Comfrey (Symphytum officionale)

The wound-healing properties of comfrey are partially due to the presence of allantoin, which stimulates cell proliferation and augments wound healing. It has a centuries long reputation for being useful in all hurts and bruises both internal and external, including delayed union of fractures. Comfrey may be used externally to speed wound healing and guard against scar tissue. In deep wounds, caution should be exercised as an external application placed too early can lead to tissue formation over the wound, possibly resulting in an abscess.

Comfrey leaves usually applied externally, while comfrey root decoctions are used internally. To make a decoction, 1-3 teaspoons of dried root are placed in water. Boil the water, let simmer for 10-15 minutes and drink tid. Some 2-4ml of the tincture can be taken with the same frequency. To use the leaves as a poultice just crush them and apply to the wound.

Caution – External Use Only

On July 6, 2001 the FDA issued a letter to communicate their concern about the marketing of dietary supplements that contain the herbal ingredient comfrey – Symphytum officionale (common comfrey), S. asperum (prickly comfrey), and S. x uplandicum (Russian comfrey). These herbs are a source of pyrrolizidine alkaloids and according to the FDA present a serious health hazard to consumers when they are ingested. [Note: evidence suggests that liver toxicity occurs with the internal use of the leaf, but not the root.]

Although there was no evidence for liver damage in a group of people who regularly consumed comfrey, there are a number of case reports that implicate consumption of comfrey in the development of liver disease.

 


Comfrey (Symphytum officionale) can help with the following

Autoimmune  

Ulcerative Colitis

Comfrey has a reputation for promoting healing in stomach ulcers, hiatal hernia and ulcerative colitis.



Circulation  


Digestion  


 


Respiratory  

Bronchitis, Acute

Comfrey has been used with benefit in cases of bronchitis and irritable cough, where it will soothe the irritation and promote expectoration.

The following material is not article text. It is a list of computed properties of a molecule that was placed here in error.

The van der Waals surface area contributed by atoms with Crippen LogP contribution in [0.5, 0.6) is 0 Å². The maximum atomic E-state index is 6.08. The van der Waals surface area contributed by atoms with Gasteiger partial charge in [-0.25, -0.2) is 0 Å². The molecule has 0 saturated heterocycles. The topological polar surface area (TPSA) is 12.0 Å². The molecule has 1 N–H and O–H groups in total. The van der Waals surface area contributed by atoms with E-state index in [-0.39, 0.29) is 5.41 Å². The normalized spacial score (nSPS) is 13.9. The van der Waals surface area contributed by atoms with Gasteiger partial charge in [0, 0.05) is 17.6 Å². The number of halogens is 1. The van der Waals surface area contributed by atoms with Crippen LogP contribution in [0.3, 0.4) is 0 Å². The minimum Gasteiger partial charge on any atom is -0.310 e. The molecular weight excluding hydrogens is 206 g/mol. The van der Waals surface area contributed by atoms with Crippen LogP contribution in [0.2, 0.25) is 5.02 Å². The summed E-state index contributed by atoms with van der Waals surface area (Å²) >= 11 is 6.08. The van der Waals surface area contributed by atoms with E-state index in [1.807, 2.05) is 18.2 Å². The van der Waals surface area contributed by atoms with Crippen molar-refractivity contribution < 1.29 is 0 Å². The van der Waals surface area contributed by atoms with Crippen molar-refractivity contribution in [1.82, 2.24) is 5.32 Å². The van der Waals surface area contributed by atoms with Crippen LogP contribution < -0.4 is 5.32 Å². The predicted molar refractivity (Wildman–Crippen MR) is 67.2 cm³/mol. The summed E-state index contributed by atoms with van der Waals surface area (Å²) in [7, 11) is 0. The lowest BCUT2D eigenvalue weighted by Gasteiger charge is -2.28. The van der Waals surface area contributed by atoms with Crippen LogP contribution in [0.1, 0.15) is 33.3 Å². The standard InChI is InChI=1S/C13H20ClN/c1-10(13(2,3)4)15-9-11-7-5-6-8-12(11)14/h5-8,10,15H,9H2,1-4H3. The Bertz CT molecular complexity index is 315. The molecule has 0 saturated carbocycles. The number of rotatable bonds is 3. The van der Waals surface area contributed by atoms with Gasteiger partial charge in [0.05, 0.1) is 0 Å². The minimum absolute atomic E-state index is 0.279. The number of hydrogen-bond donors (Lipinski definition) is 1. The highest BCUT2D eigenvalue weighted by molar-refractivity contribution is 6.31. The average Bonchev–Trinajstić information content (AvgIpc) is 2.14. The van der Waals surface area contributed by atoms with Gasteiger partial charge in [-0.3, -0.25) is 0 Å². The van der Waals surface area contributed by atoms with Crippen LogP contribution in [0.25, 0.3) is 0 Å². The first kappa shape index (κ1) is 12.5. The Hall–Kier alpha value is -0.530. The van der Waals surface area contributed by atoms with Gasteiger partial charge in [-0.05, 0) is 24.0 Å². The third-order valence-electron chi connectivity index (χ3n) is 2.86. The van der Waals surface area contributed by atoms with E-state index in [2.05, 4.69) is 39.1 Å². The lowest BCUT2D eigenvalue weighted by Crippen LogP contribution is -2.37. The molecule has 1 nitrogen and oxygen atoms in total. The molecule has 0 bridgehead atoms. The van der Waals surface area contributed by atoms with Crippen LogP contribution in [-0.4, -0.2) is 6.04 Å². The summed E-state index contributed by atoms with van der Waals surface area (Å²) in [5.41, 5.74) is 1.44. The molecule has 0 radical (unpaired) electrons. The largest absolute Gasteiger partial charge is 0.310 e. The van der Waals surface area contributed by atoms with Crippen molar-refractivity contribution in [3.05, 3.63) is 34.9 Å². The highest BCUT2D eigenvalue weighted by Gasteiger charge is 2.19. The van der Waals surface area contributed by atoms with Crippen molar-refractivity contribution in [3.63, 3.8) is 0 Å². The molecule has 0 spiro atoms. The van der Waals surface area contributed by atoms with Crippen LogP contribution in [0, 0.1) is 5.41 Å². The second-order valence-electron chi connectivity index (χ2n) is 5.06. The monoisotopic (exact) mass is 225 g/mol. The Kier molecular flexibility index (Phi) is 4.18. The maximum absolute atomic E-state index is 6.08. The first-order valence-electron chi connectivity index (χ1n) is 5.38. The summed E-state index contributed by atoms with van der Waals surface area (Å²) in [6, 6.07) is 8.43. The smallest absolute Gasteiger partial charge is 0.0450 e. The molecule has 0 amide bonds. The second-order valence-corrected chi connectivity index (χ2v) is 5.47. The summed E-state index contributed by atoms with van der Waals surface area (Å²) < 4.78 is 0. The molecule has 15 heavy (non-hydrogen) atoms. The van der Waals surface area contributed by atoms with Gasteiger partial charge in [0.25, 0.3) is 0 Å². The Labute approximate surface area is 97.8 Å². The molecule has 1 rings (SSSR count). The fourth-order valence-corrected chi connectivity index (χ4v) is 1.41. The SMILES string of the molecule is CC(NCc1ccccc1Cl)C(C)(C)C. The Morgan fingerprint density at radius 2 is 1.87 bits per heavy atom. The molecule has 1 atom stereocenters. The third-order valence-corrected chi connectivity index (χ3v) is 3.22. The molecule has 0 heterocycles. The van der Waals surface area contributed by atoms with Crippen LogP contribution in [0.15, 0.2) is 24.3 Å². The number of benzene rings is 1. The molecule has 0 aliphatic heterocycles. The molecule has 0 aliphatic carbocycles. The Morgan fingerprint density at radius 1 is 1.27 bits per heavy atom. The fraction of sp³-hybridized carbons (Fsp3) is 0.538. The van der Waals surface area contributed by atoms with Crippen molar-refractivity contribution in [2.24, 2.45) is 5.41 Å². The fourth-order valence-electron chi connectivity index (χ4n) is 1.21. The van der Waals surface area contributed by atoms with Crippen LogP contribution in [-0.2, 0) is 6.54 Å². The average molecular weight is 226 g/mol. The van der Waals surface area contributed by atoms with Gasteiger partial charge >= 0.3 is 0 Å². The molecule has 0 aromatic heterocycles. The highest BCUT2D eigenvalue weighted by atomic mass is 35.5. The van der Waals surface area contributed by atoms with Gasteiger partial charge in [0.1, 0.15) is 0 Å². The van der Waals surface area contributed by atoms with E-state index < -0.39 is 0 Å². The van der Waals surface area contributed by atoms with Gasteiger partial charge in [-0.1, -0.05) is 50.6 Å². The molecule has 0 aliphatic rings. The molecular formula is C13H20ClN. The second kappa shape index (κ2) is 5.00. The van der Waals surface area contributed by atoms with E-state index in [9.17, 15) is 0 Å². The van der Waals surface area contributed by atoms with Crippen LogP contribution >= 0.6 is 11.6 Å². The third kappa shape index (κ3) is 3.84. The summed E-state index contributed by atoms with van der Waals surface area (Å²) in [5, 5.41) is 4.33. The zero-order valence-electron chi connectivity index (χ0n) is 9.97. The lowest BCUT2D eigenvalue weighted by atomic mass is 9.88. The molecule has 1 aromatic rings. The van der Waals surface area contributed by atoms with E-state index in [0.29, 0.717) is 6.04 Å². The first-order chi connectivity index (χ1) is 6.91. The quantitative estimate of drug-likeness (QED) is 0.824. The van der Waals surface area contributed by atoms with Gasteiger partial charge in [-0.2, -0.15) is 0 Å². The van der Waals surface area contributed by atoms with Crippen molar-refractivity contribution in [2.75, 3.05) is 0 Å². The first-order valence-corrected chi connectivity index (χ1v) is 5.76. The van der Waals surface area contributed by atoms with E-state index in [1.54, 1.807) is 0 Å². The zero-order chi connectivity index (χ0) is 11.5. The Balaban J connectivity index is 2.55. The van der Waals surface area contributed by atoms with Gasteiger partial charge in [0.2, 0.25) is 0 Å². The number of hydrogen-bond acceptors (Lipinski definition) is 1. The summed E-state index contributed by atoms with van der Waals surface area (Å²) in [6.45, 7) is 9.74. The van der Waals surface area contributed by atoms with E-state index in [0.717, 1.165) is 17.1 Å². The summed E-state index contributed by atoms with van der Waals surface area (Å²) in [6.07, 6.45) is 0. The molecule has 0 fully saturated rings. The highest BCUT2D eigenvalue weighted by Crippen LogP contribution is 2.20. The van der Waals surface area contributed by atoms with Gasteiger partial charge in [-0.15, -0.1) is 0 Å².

To make a decoction: put 1-3 teaspoonfuls of the dried herb (leaf and/or root) in a cup of water, bring to the boil and let simmer for l0-l5 minutes. Drink this three times a day. If using a tincture: take 2 to 4ml three times a day.



Uro-Genital  

Menorrhagia (Heavy Periods)

Comfrey has an astringent action which helps stop hemorrhages wherever they occur.



Key

May do some good
Likely to help
Highly recommended

Glossary

Scar Tissue

Fibrous tissue replacing normal tissues destroyed by injury or disease.

Decoction

Liquid prepared by boiling plant material in water for a period of time.

Teaspoon

(tsp) Equivalent to 5cc (5ml).

TID

Three times a day.

Tincture

An alcohol or water-alcohol solution, usually referring to a preparation from herbal materials.

Poultice

Soft mass prepared by moistening botanicals or other absorbent substances with oil or water, usually applied hot to the skin.

FDA

The (American) Food and Drug Administration. It is the official government agency that is responsible for ensuring that what we put into our bodies - particularly food and drugs - is safe and effective.

Herbs

Herbs may be used as dried extracts (capsules, powders, teas), glycerites (glycerine extracts), or tinctures (alcohol extracts). Unless otherwise indicated, teas should be made with one teaspoon herb per cup of hot water. Steep covered 5 to 10 minutes for leaf or flowers, and 10 to 20 minutes for roots. Tinctures may be used singly or in combination as noted. The high doses of single herbs suggested may be best taken as dried extracts (in capsules), although tinctures (60 drops four times per day) and teas (4 to 6 cups per day) may also be used.

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